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What to Expect

“What to Expect When They are All Grown Up”

That should be the title of the book. 

Because there are plenty of books about being pregnant, planning for a family, fostering, adopting, navigating the toddler to teen years. But, what about when they are all grown up?

We are getting closer to that season. I think we are in the middle of that season in my house. Our oldest son is 20. Then there’s the 17 year old. Rounding up the crew is the 11 (soon to be 12) year old.

And I am not sure how ready I am.
Oh, I mean, yeah I am ready. Surface ready. Got the friends in my back pocket with all the tips. Reflecting on when *I* was their age (it doesn’t seem that long ago and then it does) and all I learned. (“Don’t make the same mistakes I did!”) But what about heart ready? Lemme just tell you: that first college kid you drop off? That drive away is. The. Hardest. And I haven’t found it any easier so far. He comes home for breaks and holidays. What about when he is really off on his own? Each college drop off is closer to that season. (And how exciting for him! And how *gulp* bittersweet for me.)

I suppose we should be happy and proud they get to this point in life. And we definitely are. It’s just….well. You build your LIFE around these little people, and everything you do revolves around the family and then one day, they aren’t little people anymore. They have flown the nest. And the family dynamics have shifted once again.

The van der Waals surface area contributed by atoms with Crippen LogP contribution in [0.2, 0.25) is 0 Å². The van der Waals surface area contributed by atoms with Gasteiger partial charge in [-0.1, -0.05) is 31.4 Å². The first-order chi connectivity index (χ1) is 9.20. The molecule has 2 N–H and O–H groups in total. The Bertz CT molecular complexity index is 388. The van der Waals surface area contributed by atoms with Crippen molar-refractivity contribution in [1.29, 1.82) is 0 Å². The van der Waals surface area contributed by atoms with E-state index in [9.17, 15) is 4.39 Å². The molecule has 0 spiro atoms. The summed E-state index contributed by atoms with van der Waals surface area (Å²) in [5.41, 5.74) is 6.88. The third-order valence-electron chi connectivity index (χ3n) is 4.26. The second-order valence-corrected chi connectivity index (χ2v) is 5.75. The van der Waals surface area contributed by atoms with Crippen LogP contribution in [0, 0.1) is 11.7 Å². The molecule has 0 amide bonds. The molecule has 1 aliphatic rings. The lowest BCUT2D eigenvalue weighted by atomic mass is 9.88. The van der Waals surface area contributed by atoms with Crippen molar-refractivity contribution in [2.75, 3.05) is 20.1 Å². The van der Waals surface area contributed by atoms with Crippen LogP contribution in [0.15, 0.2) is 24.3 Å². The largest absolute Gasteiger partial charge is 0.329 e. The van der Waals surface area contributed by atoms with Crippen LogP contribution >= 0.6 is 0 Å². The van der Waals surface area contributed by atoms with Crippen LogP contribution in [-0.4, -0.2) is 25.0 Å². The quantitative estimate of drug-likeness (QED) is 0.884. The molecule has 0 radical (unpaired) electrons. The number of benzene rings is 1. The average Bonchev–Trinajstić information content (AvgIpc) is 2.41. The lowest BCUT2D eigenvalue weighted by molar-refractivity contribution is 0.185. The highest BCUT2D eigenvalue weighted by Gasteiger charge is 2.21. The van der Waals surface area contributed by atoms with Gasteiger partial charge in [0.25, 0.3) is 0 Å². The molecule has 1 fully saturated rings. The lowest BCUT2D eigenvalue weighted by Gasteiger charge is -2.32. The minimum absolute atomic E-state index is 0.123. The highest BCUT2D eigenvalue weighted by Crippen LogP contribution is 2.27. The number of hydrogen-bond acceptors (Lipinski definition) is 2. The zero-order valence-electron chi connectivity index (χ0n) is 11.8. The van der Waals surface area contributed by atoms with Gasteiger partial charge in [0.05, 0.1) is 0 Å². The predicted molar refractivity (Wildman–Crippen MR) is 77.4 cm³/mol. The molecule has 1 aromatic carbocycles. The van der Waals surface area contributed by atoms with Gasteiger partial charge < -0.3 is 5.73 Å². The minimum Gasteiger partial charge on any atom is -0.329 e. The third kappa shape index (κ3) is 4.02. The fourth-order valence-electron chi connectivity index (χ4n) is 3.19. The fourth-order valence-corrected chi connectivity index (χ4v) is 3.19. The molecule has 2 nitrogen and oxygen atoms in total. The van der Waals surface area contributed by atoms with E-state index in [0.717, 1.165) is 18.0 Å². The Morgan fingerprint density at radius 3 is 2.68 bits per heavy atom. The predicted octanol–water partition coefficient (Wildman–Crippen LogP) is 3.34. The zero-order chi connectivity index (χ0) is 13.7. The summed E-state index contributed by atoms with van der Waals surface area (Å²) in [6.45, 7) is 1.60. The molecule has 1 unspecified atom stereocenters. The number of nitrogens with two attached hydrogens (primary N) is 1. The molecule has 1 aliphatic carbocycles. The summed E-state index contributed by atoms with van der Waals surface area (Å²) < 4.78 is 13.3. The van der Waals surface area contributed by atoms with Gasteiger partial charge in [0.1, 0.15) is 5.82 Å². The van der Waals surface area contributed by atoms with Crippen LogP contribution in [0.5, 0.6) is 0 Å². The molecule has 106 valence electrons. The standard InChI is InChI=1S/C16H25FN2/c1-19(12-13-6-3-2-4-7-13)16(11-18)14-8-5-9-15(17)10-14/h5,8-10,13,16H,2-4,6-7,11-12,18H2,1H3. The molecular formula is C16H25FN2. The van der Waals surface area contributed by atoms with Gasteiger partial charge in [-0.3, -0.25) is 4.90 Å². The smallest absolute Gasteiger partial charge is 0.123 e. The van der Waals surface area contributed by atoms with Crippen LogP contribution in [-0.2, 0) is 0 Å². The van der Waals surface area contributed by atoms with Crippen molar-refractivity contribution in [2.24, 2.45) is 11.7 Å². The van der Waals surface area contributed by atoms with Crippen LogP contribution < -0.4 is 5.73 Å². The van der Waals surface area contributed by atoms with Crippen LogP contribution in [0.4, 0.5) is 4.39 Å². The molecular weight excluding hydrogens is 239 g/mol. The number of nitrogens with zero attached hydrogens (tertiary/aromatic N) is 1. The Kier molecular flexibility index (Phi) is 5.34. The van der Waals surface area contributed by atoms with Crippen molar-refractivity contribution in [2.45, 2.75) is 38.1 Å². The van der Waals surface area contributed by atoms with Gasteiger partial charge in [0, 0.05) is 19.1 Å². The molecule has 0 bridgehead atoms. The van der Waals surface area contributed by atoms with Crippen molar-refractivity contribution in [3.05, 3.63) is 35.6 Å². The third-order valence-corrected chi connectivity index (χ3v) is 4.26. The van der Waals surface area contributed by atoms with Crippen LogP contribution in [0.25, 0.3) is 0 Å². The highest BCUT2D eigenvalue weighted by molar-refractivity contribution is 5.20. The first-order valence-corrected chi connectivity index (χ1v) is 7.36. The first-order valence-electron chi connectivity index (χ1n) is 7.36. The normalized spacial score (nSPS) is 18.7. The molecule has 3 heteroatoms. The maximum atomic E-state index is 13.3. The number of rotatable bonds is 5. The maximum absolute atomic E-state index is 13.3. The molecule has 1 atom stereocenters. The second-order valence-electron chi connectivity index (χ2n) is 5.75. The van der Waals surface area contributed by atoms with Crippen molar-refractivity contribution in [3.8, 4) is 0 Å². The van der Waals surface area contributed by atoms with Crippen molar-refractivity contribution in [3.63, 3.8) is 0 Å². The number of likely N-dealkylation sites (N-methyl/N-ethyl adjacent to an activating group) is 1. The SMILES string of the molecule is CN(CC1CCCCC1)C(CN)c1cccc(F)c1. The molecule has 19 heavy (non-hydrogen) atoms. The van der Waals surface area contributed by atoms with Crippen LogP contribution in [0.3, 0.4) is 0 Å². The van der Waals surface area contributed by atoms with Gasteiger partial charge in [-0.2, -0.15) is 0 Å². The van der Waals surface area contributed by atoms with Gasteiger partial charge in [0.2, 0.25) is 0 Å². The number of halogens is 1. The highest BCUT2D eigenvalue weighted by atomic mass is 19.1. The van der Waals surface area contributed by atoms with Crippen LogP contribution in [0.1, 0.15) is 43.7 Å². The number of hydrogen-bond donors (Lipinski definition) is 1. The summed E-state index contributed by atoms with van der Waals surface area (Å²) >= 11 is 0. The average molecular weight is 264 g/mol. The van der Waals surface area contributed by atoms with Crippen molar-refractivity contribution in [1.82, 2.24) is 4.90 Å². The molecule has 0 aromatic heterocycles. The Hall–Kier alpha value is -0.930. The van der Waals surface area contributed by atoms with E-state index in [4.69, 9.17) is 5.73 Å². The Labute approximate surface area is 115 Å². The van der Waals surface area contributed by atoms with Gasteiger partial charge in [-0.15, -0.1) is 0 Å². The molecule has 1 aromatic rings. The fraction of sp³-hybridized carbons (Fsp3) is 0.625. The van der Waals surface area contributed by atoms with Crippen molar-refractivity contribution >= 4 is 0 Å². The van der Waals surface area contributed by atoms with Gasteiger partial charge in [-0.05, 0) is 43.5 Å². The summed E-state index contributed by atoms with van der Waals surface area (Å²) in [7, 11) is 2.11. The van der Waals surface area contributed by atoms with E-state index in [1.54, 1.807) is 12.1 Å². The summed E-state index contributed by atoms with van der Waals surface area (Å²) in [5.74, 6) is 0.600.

You *think* you are gonna be ready for it. But you won’t even realize it’s happening until it’s behind you. The last time you help them wash their hair. Or make them a sandwich. Then one day they announce: I can do it! And sure enough they can. And you do the right thing: you let them.

One of those moments for me recently had to do with STUFF. Stuffed animals, actually. That we used to have in quite an abundance. Over the years, that tapered off. One in college, one in high school….that just left the youngest one who still had a mini mountain of stuffed animals at the end of his bed. He’s getting taller. And he’s getting older. The other day he said (in his already deepening voice), “Hey, Mom, got a box or something I can put these stuffed animals in? I don’t really need them anymore.”

(That scene in the Toy Story movie where Andy puts everything in a box? Really happens. Cue the tears. But hide them. Maybe.)

I joked that I guess the days were behind us where he would beg for a stuffed animal for his birthday or Christmas. I helped him find the right container to contain all of those memories. I said we could put the container under his bed for now instead of in the basement. I walked away and thought: Huh. He’s growing up like his brothers. And then I thought: WAIT: HE’S GROWING UP LIKE HIS BROTHERS.
It seems like the perfect timing and yet all too soon.
Isn’t that how it always is? We are never quite ready even when we are.

And the child grew and became strong in spirit, filled with wisdom; and the grace of God was upon Him – Luke 2:40

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The River

Author The River

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